Naxhili Perez, a former worker at a Cheesecake Factory restaurant in San Diego, who along with her co-workers, recovered millions in stolen wages, said, “When we were working long nights cleaning the kitchen and the dining room of the restaurant, we knew the employer and the restaurant owner were taking advantage of us. It took a lot of courage to speak up and put the fear behind us, but we did and we won. The more workers know that they are not alone, and the more employers who skirt the law are exposed, the better for everyone so that we create a just and fair economy.”

Alexandra Suh, Co-President of the California Coalition for Worker Power, said, “California workers have fought to raise wages so their families can thrive, but too many employers blatantly disregard their workers’ right to fair wages. As business groups abuse the ballot to attack our labor enforcement tools, California workers will continue to fight for stronger and more innovative enforcement that leaves no workers behind.”

Megan Whelan Escobar, Deputy Director of the California Domestic Workers Coalition, said, “Domestic workers are the backbone of our economy. It is time we shift the culture to ensure that housecleaners, nannies, and homecare workers receive the rights they deserve. We need government agencies to take the egregious exploitation that is happening in this industry seriously and to invest in community-based strategies to make domestic worker rights a reality.”

Kate O'Hara, Executive Director of East Bay Alliance for a Sustainable Economy, said, “When employers in Oakland steal workers’ hard-earned wages, they are forcing workers and their families to make untenable choices among getting groceries, paying the rent, and buying necessities. Employers' theft of $400 a month has a huge impact on workers, especially people of color and immigrants, who are impacted the most by minimum wage violations. We all must stand together—workers, community, and local government—to hold employers accountable for paying full wages if we want safe, healthy, and racially just communities.”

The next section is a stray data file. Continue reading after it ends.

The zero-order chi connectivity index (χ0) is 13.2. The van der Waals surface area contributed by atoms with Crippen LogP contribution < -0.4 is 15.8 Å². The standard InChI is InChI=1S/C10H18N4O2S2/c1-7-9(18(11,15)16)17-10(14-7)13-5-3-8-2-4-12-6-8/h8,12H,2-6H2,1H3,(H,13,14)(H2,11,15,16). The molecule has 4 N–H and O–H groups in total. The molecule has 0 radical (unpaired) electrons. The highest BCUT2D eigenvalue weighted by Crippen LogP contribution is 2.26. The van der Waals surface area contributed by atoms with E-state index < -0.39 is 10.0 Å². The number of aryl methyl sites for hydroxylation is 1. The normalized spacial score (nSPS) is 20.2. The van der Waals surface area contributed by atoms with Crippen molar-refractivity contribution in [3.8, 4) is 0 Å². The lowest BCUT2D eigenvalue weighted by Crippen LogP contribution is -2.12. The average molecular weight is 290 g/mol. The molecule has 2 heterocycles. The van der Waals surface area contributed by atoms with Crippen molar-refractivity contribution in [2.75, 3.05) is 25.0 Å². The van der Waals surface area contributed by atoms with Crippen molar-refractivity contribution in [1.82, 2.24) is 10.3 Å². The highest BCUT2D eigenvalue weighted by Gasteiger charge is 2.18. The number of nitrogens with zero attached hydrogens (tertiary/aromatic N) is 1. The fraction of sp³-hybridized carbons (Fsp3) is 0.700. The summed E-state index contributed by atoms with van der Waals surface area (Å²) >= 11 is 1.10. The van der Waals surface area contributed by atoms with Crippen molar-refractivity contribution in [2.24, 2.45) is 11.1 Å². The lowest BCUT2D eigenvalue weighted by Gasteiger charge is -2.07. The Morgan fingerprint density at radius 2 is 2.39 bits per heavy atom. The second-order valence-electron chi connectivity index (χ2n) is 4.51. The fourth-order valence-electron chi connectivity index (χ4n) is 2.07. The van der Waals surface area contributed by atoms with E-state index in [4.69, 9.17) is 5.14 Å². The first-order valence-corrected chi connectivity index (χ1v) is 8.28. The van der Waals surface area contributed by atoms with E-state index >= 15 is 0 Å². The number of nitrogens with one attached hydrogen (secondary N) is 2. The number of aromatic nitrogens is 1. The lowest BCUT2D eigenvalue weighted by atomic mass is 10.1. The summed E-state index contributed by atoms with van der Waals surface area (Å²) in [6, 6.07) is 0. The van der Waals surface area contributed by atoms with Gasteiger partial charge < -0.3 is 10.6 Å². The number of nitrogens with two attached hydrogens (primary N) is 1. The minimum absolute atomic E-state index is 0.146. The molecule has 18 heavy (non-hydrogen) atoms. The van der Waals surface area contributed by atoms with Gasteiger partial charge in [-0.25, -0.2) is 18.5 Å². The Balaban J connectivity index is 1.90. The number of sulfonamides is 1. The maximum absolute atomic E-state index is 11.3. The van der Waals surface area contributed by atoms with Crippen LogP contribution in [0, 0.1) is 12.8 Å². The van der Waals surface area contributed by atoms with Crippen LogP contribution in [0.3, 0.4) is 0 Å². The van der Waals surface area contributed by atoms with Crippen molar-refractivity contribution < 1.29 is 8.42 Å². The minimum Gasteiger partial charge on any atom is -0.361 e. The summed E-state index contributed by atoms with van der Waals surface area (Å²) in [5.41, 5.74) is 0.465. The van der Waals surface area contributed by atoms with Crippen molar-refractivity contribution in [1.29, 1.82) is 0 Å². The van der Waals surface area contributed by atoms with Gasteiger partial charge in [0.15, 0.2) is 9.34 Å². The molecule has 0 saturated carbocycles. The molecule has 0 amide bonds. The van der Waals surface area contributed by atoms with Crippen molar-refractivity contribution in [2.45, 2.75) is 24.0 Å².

Ken Jacobs, Co-Chair of the UC Berkeley Labor Center, who was not involved in the study, said, “This is very important research. We’ve known for a long time that wage theft is a serious problem in California, but the Rutgers study shows that it’s getting worse instead of better. At best, some employers are not keeping up with the rising minimum wage. At worst, they are intentionally underpaying their most vulnerable workers. Policymakers should pay attention to this because wage theft harms workers and local economies and puts compliant businesses at a disadvantage. And if it’s happening in big cities, it’s happening everywhere.”

Press Contact
Steve Flamisch
Rutgers School of Management and Labor Relations
848.252.9011 (cell)

About the Report
Wage Theft in California: Minimum Wage Violations, 2014-2023 was written by Daniel Galvin, Jake Barnes, Janice Fine, and Jenn Round.

About Us
The Rutgers School of Management and Labor Relations (SMLR) is the world’s leading source of expertise on managing and representing workers, designing effective organizations, and building strong employment relationships.

The Workplace Justice Lab@Rutgers University (wjl@RU) exists to address economic inequality through supporting and strengthening grassroots organizing and democratic governance. We do this through building dynamic communities of learning and practice, carrying out cutting edge research, and offering specialized training and in-depth one-on-one consultations.